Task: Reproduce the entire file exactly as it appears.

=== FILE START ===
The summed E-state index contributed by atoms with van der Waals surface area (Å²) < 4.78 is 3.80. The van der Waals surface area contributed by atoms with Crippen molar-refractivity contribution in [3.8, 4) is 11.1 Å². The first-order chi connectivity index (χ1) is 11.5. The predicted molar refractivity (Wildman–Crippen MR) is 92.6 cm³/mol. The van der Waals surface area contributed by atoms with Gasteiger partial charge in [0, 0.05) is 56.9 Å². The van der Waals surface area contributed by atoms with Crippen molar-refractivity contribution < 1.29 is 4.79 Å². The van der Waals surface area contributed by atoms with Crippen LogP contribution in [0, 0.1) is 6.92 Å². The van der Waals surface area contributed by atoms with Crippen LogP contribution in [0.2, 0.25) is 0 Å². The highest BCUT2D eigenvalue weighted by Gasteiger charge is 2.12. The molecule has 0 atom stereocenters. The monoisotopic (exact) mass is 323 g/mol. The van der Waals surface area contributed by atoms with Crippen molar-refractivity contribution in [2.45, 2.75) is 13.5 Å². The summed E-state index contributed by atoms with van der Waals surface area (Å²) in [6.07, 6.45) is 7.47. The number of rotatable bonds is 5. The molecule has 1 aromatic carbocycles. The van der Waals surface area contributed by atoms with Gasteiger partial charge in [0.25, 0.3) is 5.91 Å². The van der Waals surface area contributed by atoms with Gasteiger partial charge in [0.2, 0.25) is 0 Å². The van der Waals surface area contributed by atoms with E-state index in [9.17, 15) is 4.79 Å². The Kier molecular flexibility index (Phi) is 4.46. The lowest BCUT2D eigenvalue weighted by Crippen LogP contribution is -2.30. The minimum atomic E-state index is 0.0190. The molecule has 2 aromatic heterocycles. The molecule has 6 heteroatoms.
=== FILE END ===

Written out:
The summed E-state index contributed by atoms with van der Waals surface area (Å²) < 4.78 is 3.80. The van der Waals surface area contributed by atoms with Crippen molar-refractivity contribution in [3.8, 4) is 11.1 Å². The first-order chi connectivity index (χ1) is 11.5. The predicted molar refractivity (Wildman–Crippen MR) is 92.6 cm³/mol. The van der Waals surface area contributed by atoms with Gasteiger partial charge in [0, 0.05) is 56.9 Å². The van der Waals surface area contributed by atoms with Crippen molar-refractivity contribution < 1.29 is 4.79 Å². The van der Waals surface area contributed by atoms with Crippen LogP contribution in [0, 0.1) is 6.92 Å². The van der Waals surface area contributed by atoms with Crippen LogP contribution in [0.2, 0.25) is 0 Å². The highest BCUT2D eigenvalue weighted by Gasteiger charge is 2.12. The molecule has 0 atom stereocenters. The monoisotopic (exact) mass is 323 g/mol. The van der Waals surface area contributed by atoms with Crippen molar-refractivity contribution in [2.45, 2.75) is 13.5 Å². The summed E-state index contributed by atoms with van der Waals surface area (Å²) in [6.07, 6.45) is 7.47. The number of rotatable bonds is 5. The molecule has 1 aromatic carbocycles. The van der Waals surface area contributed by atoms with Gasteiger partial charge in [0.25, 0.3) is 5.91 Å². The van der Waals surface area contributed by atoms with Gasteiger partial charge in [0.2, 0.25) is 0 Å². The van der Waals surface area contributed by atoms with E-state index in [9.17, 15) is 4.79 Å². The Kier molecular flexibility index (Phi) is 4.46. The lowest BCUT2D eigenvalue weighted by Crippen LogP contribution is -2.30. The minimum atomic E-state index is 0.0190. The molecule has 2 aromatic heterocycles. The molecule has 6 heteroatoms.